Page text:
Figure 5a shows the calculated atomic structure of a-TST by using the melt-quench molecular dynamics technique. Figure 5b, c compare the coordination number (CN) and bond angle distribution (BAD) between a-TST and a-GST. Note that CNs for Ge in a-GST are 3, 4 and 5, whereas those for Ti in a-TST are mainly 6 and 7, respectively. These can be contrasted to the ideal CN for rocksalt=6. We also notice that, with respect to the ideal 90° rocksalt bond angle, the peak position of the bond angles for Ti decreases by 5° to 85°, while that for Ge increases by 5° to 95°. It has been established that a-GST has both tetrahedral Ge of sp bonding (109.5°) and octahedral Ge of bonding (90°), . The 95° Ge peak in Fig. 5c is consistent with the coexistence of sp and bonding. In comparison, the BAD peaks for Sb and Te in both a-GST and a-TST remain to be around 90° (see inset in Fig. 5c). In contrast, the higher CN and less-than-90° BAD of Ti suggest that the TCAMs in a-TST remain to be octahedrons with perhaps some distortions. Specifically, 42% of the Ti are in the form of Ti-Te6 or Sb-Ti-Te5 and another 41% are sevenfold coordinated. We speculate that the sevenfold motifs may be easier to transform to sixfold TCAMs on phase transition than the Ge motifs with CN≤5. Thus, fewer bond breaking may be required, accompanied by considerably less structural changes, for the TCAMs in Fig. 5d to form nucleation centres for the subsequent growth of the c-phase. In this regard, we note that the structure ordering of growth-dominated AgInSbTe may take place by aligning Sb-centred octahetrons near the amorphous to crystalline boundary. The Sb-centred octahetrons in a-TST, around TCAMs as the nucleation centres, may also be easily aligned to realize long-range order.
Figure 5: Octahedral Ti-centred atomic motifs in amorphous Ti0.4Sb2Te3.
(a) The amorphous structure of Ti0.4Sb2Te3 (TST), showing a majority of the Ti, are bonded with Te and sixfold coordinated in an octahedral-like geometry. (b) The coordination number distribution of Ge and Ti in the respective amorphous model. (c) The bond angle distributions (BADs) around Ge in amorphous Ge2Sb2Te5 (GST) and Ti in amorphous TST. Inset shows the BADs around Sb and Te in amorphous GST and TST, respectively. Vertical dash lines indicate the positions of 60, 90 and 109.5°. () Proposed Ti-centred atomic motifs (TCAMs) in amorphous and crystalline TST.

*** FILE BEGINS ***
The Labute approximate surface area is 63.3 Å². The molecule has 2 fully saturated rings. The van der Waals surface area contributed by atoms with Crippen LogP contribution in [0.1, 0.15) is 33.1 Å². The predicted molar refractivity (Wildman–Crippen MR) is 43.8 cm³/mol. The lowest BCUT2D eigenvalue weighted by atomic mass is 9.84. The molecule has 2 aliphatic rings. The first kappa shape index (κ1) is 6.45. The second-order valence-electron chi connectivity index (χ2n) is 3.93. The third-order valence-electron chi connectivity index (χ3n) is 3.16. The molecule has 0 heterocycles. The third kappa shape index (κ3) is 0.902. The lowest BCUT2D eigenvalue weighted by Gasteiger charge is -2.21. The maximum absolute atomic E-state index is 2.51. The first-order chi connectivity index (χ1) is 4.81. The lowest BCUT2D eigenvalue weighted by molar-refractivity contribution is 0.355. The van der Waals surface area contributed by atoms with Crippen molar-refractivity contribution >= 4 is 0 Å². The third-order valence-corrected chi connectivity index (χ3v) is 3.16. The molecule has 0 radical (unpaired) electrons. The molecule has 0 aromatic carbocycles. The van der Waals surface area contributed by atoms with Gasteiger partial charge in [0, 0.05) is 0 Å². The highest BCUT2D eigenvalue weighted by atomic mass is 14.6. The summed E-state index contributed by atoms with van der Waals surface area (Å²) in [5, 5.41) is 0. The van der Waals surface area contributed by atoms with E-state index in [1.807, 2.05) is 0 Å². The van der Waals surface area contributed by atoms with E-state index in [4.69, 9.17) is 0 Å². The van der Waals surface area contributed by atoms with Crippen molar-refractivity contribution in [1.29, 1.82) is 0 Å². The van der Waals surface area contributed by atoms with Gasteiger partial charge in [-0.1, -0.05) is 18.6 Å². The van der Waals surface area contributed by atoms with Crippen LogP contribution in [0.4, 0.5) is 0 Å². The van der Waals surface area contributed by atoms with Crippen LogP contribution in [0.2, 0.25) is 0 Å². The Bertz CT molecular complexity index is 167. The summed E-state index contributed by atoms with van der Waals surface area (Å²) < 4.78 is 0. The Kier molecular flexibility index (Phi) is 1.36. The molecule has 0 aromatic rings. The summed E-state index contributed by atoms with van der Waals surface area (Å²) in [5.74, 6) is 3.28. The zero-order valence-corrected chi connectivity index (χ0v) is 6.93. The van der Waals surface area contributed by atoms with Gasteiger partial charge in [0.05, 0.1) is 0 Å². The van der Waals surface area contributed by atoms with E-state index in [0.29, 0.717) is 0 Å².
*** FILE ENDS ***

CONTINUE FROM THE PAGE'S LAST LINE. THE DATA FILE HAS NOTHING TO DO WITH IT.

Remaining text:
One may also compare the crystallization speed in terms of the ABAB-type four-membered rings, where A=(Ge and Sb) or (Ti and Sb) and B=Te. These distorted four-membered rings, proposed by Akola et al. and Hegedüs et al. to resemble the chemically ordered structural blocks of the rocksalt phase, may serve as the nucleation sites, whose rapid growth and accompanied reorientation aided by a large concentration of cavities may explain the observed rapid crystallization of the ordered phase. Figure 6a shows that, among all the four-membered rings, a-TST has a larger number of ABAB rings than those of a-GST. Furthermore, inset in Fig. 6a shows that, per Ti (Ge) atom, the number of rings is twice more than that of rings. This means Ti is obviously more likely to form four-membered rings than Ge does. All these analyses consistently suggest that Ti doping increases the probability and the number of the nucleation centres. Hence, crystallization of the TST should be a nucleation-dominated process, which is also the case for GST (Fig. 6b (first row)).
Figure 6: Nucleation-dominated crystallization mechanism of Ti0.4Sb2Te3.
(a) The n-fold ring distributions of amorphous Ge2Sb2Te5 (GST) (green) and amorphous Ti0.4Sb2Te3 (TST) (red). The four-membered ABAB rings are highlighted: A=(Ge and Sb) or (Ti and Sb) and B=Te. Inset shows the respective ABAB ring (containing 1 or 2 Ge (Ti)) number per Ge (Ti) atom. (b) The TEM images of GST, TST, low-concentration Ti doped Sb2Te3 (LTST) and Sb2Te3 (ST) annealed at 250 °C for 2 min. All the scale bars correspond to 200 nm.